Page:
Paternal Treatment Barriers Predictability of Preference for Types of Postpartum Depression Treatment


  • Pooja Sohal University of Calgary
  • Emily Cameron
  • Lianne Tomfohr-Madsen



Postpartum Depression, Treatment Preference, Paternal, Treatment Barriers


Background: There is a growing prevalence of paternal postpartum depression (PPD) but many individuals fail to seek treatment due to some form of inconvenience or receiving treatment outside their first choice of treatment. Recent research has shown that identifying specific preferences to types of treatment encourage fathers to continue treatment and improve depression outcome. The objective of this study is to explore treatment barriers of PPD within health care systems to further improve treatment outcomes and to provide more accessible therapy. Method: Fathers of infants aged 0-12 months were recruited from low-risk maternity clinics, baby shows and partner referrals. Participants (N = 140) completed a 20-minute survey upon recruitment. Surveys contained measurements of barriers to treatment and preferences to broad treatment categories for paternal PPD including pharmacotherapy, couple therapy and individual therapy. Correlation analyses and multinomial logistic regression using pharmacotherapy as the reference group was conducted to examine if specific types of barriers could predict types of treatments for depression in fathers. Results: Correlation analyses indicated that three specific barriers were significantly related to treatment preference; specifically, participants’ responses indicated that barriers included that prayer would be enough in helping to treat depression (r = .21, p = .011), the depression would go away once the baby is a little older (r = .18, p = .033), and professional mental health services would not be sensitive to the participants’ race, ethnicity or culture (r = .19, p = .022). One broad category of treatment barriers, Spiritual Barriers, was also significantly related to treatment preference (r = .19, p = .023). Multinomial regression models were significant for the three significant individual barriers (χ2 = 23.01, p = .001) and Spiritual Barriers (χ2 = 16.54, p < .001) in predicting likelihood for treatment preference. Conclusions: The results of the current study indicated that barriers to seek professional therapies included spirituality, beliefs that the depression would remit overtime, and concerns over professionals’ responses to demographic characteristics. Future research should focus on addressing the barriers to treatment to promote mental health treatment for new fathers.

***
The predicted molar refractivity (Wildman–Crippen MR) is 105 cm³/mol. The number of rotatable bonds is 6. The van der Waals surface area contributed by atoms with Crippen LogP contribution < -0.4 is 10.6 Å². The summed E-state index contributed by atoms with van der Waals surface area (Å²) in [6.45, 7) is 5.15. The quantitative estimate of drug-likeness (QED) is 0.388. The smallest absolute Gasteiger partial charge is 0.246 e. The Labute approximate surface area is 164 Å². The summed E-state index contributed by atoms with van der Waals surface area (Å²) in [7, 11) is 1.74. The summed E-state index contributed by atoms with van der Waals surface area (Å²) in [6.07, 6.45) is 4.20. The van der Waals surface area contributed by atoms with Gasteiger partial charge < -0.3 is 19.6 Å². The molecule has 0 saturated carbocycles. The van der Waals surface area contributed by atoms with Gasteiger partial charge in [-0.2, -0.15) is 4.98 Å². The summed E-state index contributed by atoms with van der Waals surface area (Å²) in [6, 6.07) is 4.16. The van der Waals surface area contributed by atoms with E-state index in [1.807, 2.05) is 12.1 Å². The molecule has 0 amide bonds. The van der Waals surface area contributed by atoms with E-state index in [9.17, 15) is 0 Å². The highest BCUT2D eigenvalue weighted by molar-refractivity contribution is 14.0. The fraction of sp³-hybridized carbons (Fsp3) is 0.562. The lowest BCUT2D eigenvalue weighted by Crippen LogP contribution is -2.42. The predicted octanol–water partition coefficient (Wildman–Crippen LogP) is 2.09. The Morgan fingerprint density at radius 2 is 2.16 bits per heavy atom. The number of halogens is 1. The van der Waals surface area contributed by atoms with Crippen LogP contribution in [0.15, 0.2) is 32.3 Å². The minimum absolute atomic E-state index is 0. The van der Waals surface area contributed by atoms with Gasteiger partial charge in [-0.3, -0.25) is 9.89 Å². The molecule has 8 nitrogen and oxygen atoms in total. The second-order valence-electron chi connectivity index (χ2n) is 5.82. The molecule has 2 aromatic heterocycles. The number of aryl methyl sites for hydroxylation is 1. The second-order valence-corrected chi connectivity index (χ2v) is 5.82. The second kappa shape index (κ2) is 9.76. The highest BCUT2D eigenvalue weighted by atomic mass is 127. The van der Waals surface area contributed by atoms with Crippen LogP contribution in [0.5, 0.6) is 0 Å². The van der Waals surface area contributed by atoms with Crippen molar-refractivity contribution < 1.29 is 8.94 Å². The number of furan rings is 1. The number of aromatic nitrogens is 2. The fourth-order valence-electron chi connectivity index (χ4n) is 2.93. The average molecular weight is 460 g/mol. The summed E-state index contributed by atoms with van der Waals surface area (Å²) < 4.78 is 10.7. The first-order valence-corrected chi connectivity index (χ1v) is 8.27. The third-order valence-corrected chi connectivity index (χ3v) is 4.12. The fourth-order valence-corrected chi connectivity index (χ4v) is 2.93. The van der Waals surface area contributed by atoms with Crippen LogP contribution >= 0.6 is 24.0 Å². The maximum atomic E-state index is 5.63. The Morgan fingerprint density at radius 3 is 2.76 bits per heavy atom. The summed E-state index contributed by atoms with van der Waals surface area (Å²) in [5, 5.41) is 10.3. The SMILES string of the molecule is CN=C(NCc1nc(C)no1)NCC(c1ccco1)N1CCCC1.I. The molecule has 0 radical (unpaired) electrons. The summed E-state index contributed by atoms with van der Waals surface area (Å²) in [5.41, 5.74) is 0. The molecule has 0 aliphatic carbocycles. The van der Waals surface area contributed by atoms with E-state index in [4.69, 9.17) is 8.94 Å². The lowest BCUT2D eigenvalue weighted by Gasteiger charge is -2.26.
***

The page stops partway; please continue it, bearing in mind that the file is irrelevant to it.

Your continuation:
CASCH abstracts